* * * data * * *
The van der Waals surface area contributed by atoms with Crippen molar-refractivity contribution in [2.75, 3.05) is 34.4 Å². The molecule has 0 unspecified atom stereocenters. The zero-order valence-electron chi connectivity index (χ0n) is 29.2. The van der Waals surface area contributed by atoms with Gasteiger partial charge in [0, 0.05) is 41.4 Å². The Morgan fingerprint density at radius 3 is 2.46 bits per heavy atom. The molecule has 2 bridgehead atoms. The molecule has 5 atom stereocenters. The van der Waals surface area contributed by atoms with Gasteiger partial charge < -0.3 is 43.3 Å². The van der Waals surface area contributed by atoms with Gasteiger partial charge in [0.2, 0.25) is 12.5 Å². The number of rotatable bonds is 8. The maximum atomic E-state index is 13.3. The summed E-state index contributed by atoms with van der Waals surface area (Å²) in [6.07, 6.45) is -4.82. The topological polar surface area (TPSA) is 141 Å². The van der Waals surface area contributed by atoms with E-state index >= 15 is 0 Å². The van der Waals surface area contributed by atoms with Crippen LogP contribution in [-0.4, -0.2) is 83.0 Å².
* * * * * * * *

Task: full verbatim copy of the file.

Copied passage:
The van der Waals surface area contributed by atoms with Crippen molar-refractivity contribution in [2.75, 3.05) is 34.4 Å². The molecule has 0 unspecified atom stereocenters. The zero-order valence-electron chi connectivity index (χ0n) is 29.2. The van der Waals surface area contributed by atoms with Gasteiger partial charge in [0, 0.05) is 41.4 Å². The Morgan fingerprint density at radius 3 is 2.46 bits per heavy atom. The molecule has 2 bridgehead atoms. The molecule has 5 atom stereocenters. The van der Waals surface area contributed by atoms with Gasteiger partial charge < -0.3 is 43.3 Å². The van der Waals surface area contributed by atoms with Gasteiger partial charge in [0.2, 0.25) is 12.5 Å². The number of rotatable bonds is 8. The maximum atomic E-state index is 13.3. The summed E-state index contributed by atoms with van der Waals surface area (Å²) in [6.07, 6.45) is -4.82. The topological polar surface area (TPSA) is 141 Å². The van der Waals surface area contributed by atoms with E-state index >= 15 is 0 Å². The van der Waals surface area contributed by atoms with Crippen LogP contribution in [-0.4, -0.2) is 83.0 Å².